Mixed student views on the importance of voting
A student fills out an absentee ballot in order to vote in her home state of Colorado. Voting day is Nov. 6, and the United States will select, among other things, a new president. | Ashleigh Fox/THE CHIMES
As the 2012 presidential election approaches, Biola students are making decisions about if and how they will vote.
A study by the Center for Information and Research on Civic Learning and Engagement — or CIRCLE — showed that in the 2008 election, only 51 percent of all 18- to 24-year-olds eligible to register to vote voted. This demographic describes the majority of Biola students and, according to history and political science chair Daniel Christensen, is not surprising.
“This generation is disengaged from public life, foreign affairs and local politics,” Christensen said. “Eighteen- to 22-year-olds are focused on themselves … so it’s natural not to be very civic-minded.”
Putting off the polls
Freshman communication disorders major Julie Gann will not participate in this year’s election.
“I just never got around to picking up the paper,” she said.
Gann, a native of nearby Corona, noted that she was aware of absentee voting options and how to register to vote, but will not.
“I don’t have a car on campus to go get [a ballot] and I was just busy,” she said.
In spite of multiple campaigns designed to entice young people to vote — such as the grassroots organization Rock the Vote — many students will not, according to Christensen.
“As for how many [Biola students] will vote … my guess would be 15 percent will vote,” Christensen said. “Being away from the home voting district makes it even harder, although with a little foresight it’s not that hard.”
Some at Biola see that as a missed opportunity to help shape the future of the United States.
“In the same way that we would snatch someone from the burning fire … because it’s the right thing to do, we’ve got to vote because policies are going to be made that affect all [these] things,” said David Talley, a professor in the biblical studies department. “We’ve got to vote first and get the right people in.”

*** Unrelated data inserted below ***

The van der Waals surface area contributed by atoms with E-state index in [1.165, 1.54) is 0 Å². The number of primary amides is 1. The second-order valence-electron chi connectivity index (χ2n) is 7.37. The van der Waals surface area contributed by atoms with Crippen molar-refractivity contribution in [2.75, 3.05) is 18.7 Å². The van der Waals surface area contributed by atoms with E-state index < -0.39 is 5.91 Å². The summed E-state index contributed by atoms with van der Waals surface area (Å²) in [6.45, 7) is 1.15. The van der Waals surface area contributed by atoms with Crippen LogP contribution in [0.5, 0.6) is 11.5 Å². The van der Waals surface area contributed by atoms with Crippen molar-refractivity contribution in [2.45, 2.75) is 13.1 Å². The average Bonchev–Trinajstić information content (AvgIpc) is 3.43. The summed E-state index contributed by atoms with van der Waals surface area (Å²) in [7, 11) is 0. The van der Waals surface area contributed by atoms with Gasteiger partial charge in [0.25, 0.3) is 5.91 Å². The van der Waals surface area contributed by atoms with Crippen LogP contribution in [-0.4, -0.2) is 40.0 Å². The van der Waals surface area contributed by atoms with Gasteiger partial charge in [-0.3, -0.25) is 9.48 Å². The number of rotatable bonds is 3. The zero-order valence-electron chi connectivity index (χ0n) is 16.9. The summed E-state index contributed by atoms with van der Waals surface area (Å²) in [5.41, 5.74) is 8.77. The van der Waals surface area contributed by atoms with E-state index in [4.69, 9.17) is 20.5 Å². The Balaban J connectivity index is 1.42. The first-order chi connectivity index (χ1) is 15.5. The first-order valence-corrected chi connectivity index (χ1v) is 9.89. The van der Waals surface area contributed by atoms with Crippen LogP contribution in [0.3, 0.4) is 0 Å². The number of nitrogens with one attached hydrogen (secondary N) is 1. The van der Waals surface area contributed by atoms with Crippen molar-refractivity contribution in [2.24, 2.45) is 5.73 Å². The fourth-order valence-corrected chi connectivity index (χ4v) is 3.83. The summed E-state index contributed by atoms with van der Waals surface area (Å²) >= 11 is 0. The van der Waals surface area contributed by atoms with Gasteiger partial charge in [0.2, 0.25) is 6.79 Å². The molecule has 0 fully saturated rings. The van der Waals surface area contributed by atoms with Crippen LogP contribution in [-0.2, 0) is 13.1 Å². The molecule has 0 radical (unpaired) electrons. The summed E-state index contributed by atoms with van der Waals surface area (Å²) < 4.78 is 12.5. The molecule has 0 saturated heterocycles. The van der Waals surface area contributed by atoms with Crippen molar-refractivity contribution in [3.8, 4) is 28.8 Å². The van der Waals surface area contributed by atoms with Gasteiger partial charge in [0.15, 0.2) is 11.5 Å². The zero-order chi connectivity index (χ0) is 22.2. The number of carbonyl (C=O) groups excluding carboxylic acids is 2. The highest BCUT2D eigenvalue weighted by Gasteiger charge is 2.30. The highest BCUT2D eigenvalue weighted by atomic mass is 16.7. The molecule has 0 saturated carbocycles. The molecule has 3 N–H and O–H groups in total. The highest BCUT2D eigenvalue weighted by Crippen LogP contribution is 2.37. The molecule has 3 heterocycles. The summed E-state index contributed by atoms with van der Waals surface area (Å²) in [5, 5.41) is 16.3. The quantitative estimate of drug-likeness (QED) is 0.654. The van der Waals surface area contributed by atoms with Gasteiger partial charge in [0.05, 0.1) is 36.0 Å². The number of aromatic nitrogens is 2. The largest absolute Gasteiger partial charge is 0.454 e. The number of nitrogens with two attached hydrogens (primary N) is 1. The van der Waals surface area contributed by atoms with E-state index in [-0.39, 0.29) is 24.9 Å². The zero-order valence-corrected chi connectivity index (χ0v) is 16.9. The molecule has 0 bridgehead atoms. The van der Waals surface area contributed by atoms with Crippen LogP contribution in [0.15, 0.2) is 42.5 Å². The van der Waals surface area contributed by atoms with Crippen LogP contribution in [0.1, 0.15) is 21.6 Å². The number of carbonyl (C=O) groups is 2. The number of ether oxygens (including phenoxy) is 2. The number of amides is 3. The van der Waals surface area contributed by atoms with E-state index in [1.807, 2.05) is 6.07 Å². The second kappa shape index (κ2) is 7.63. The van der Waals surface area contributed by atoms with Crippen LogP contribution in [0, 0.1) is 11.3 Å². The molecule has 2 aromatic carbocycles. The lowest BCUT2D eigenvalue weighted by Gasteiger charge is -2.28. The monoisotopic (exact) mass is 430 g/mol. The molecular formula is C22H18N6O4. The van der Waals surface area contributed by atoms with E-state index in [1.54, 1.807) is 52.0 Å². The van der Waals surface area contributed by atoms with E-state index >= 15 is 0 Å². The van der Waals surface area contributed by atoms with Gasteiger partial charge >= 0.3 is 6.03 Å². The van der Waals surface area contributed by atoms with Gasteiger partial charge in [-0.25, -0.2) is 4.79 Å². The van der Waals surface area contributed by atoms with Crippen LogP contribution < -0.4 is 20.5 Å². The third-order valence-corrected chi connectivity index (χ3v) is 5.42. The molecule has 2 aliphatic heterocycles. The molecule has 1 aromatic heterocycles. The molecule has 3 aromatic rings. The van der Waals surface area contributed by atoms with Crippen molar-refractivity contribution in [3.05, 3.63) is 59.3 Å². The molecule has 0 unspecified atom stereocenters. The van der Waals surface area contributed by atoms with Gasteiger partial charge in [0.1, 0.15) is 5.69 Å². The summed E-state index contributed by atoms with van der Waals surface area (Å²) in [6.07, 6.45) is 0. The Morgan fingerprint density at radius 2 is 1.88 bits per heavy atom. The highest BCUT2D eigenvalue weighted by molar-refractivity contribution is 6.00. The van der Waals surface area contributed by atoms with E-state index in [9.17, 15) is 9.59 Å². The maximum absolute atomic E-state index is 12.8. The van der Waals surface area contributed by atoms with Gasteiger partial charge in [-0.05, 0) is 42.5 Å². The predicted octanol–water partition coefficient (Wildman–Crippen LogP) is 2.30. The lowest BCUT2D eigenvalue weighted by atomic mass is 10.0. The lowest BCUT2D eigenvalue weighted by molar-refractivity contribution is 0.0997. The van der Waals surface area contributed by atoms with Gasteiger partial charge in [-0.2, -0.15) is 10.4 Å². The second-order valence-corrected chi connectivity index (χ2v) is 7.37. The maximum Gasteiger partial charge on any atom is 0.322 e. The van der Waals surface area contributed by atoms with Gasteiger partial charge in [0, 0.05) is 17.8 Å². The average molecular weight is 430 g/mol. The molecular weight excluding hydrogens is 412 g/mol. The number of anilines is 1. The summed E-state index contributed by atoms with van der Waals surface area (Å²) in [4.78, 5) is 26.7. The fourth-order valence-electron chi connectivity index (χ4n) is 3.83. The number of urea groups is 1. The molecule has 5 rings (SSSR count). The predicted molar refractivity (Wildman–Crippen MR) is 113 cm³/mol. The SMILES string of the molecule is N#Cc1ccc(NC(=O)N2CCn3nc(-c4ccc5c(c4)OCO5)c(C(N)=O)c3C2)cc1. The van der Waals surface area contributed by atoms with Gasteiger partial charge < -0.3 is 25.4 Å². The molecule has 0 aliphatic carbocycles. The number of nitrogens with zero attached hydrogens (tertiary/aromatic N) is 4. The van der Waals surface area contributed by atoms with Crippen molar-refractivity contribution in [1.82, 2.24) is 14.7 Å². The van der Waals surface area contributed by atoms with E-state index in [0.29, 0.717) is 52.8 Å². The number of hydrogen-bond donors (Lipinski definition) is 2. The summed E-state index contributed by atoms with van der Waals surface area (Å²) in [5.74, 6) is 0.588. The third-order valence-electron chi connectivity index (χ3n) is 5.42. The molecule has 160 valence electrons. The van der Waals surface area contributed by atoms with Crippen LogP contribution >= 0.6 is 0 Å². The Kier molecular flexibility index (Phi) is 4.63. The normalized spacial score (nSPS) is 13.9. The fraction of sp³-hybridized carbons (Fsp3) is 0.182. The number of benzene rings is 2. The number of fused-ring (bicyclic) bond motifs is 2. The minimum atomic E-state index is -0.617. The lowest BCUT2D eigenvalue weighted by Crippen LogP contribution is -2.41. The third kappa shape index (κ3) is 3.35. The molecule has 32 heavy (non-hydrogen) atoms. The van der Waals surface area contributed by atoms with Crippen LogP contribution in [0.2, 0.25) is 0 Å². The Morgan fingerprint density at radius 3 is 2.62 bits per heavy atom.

Although Talley maintains that Christians are not biblically mandated to cast their ballots, he does stress the power voting gives people to choose the elected leaders they must obey.
“Democracy is not biblical, per se; it’s what we’re living in,” Talley said. He went on to clarify that the Bible requires Christians to obey their leaders, but that if they are given the chance to decide who that leader is, they should not pass it up.
Considering the ballot biblically
Junior kinesiology major Cara Krieger sees her perceived duty to vote as more than just a civic responsibility, but also as a window for evangelism.
“I think that we as Christians are called to be representatives in this world, and a big way that we as Christians can make an impact is through participating in governmental affairs,” she said.
Krieger is a local hailing from Los Alamitos, but is still choosing to submit her vote via the absentee process. She is not alone: According to a report from CNN, 30.3 percent of voters in 2008 mailed in their votes ahead of time.
“I think I’m gonna do absentee and turn it in just so I can have more time to think about it and really make a wiser choice on the [propositions],” Krieger said.
Christensen said that students should strive to make their own decisions on who and what they vote for, rather than seeking others’ opinions.
“I think that the biggest mistake is taking advice from peers on who to vote for, instead of reading the candidates’ policies,” he said. “Don’t vote like your parents or friends for no reason.”